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Data centers play a critical role in supporting IoT devices. There is truth to that statement even when reversed: These devices, when deployed in data centers, can introduce efficiencies in a variety of ways.
If you simultaneously address hardware, software and infrastructure together, you can create a more cohesive -- and easier to manage -- system that can help you automate data center management and optimize operations. As the IoT industry evolves, standards will be developed, but in the meantime, take these factors into consideration before you start an IoT implementation in the data center.
Automate data center management with IoT hardware
IoT devices in the data center can automate management tasks and eliminate human error. IoT devices can digitally manage many routine data center tasks, such as monitor infrastructure, update software, release patches, schedule jobs, configure VMs and automate reporting.
These IoT devices most commonly take the form of sensors that can be applied to measure energy consumption within the data center. IoT sensors can track temperature set points, humidity, electricity levels, flow rates and even equipment performance.
That information is collected in real time, enabling more visibility into and easier control over infrastructure. You can drastically reduce power consumption and redirect your operating budget elsewhere with these insights.
Smart technologies can also be used to monitor server performance and track various components. This can help facility managers be more proactive, rather than reactive, when it comes to component failure and equipment maintenance. These IoT tools can also track network congestion and disk usage, which makes it easier to troubleshoot issues, recover from outages and avoid downtime.
You can even use an IoT implementation for server optimization. If you track performance across a server fleet, you can distribute and balance workloads as needed to support even the highest demand periods.
Automating data center tasks, processes and operations can make it easier to achieve an increase in uptime, storage capacity, availability of servers, computing capabilities and network reliability, which is essential for growth in a quickly expanding market. With more IoT offerings that reduce the number of routine functions and automating workflows in the data center, higher-level staff will be free to use their time more strategically.
Build an IoT implementation with software and infrastructure in mind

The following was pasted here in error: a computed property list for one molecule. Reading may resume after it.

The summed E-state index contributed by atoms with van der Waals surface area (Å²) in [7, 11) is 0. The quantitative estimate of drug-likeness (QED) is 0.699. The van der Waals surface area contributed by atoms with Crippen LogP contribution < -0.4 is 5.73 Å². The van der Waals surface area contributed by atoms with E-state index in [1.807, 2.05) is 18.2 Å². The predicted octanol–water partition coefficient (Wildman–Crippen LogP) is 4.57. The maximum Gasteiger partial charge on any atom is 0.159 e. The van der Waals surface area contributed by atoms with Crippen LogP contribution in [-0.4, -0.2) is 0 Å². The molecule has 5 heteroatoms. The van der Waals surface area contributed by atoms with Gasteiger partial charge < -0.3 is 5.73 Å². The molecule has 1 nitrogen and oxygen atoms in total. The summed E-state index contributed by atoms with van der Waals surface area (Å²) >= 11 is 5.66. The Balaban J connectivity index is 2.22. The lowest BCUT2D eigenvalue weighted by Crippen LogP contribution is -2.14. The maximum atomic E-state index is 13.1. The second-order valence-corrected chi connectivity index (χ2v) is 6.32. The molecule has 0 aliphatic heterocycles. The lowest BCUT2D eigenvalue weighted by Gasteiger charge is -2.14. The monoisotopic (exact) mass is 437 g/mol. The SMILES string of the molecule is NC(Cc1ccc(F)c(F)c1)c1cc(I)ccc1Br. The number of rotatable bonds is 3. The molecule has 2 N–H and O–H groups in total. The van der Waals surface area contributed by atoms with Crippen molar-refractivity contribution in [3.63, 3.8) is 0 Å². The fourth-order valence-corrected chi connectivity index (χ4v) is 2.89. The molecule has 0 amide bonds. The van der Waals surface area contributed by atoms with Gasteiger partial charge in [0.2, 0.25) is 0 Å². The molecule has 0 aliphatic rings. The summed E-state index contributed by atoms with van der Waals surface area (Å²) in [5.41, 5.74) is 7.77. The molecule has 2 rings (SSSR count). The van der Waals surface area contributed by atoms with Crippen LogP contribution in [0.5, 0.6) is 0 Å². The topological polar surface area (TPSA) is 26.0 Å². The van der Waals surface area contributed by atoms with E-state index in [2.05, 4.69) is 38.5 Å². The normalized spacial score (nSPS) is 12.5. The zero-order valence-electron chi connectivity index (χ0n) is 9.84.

One of the biggest challenges of IoT hardware and software is standardization. Today, there is no universal body responsible for IoT standardization, though there are several standard development organizations, such as IEEE and the Internet Engineering Task Force, which have resources for standard software, protocols and technologies for seamless IoT deployment.
These organizations are active on an international level or operate on a regional level; this means there is currently a gap for a global, unified offering for IoT implementation. You should follow the guidance of your regional authority or body chapter. You can also explore vendors in the space that have their own proprietary offerings to address aspects of IoT standardization.
With the lack of IoT standardization, it's best to approach data center IoT architecture with a strategic, long-term plan that addresses software, hardware and infrastructure as a singular, integrated system that can grow its scale over time.
However tempting it is to deploy IoT architectures that give you the most immediate ROI and benefits, doing so may cause more headaches down the road because you may end up with a variety of disparate sources that lack interoperability. The last thing any data center needs is more complexity, so you should avoid a piecemeal approach to IoT. Instead, take the time to carefully and meticulously plan out how your data center can use an IoT implementation to optimize infrastructure over the long haul.
To start, think through all the operational areas where you can apply IoT to streamline data center operations. You need IoT hardware that can provide accurate information in those areas, but due to the nature of the IoT technology stack, you must also consider the software side --you need vendor-neutral tools that can interpret, combine and organize that data, especially if the data comes from different sources.
From there, you will need an IoT offering that can showcase that data, as well as provide insights and suggest recommended actions. This is done with the help of AI, predictive analytics and a single dashboard that has an easy-to-use UI with a notification and alert system.
Security is also a must. You should choose IoT hardware that comes with some built-in security features, but don't underestimate the need for security software. Your IoT devices need the same level of defense your servers, networks and applications receive. The addition of an extra layer of security in your IoT implementation can protect vulnerable endpoints and reduce overall risk of a cyber attack.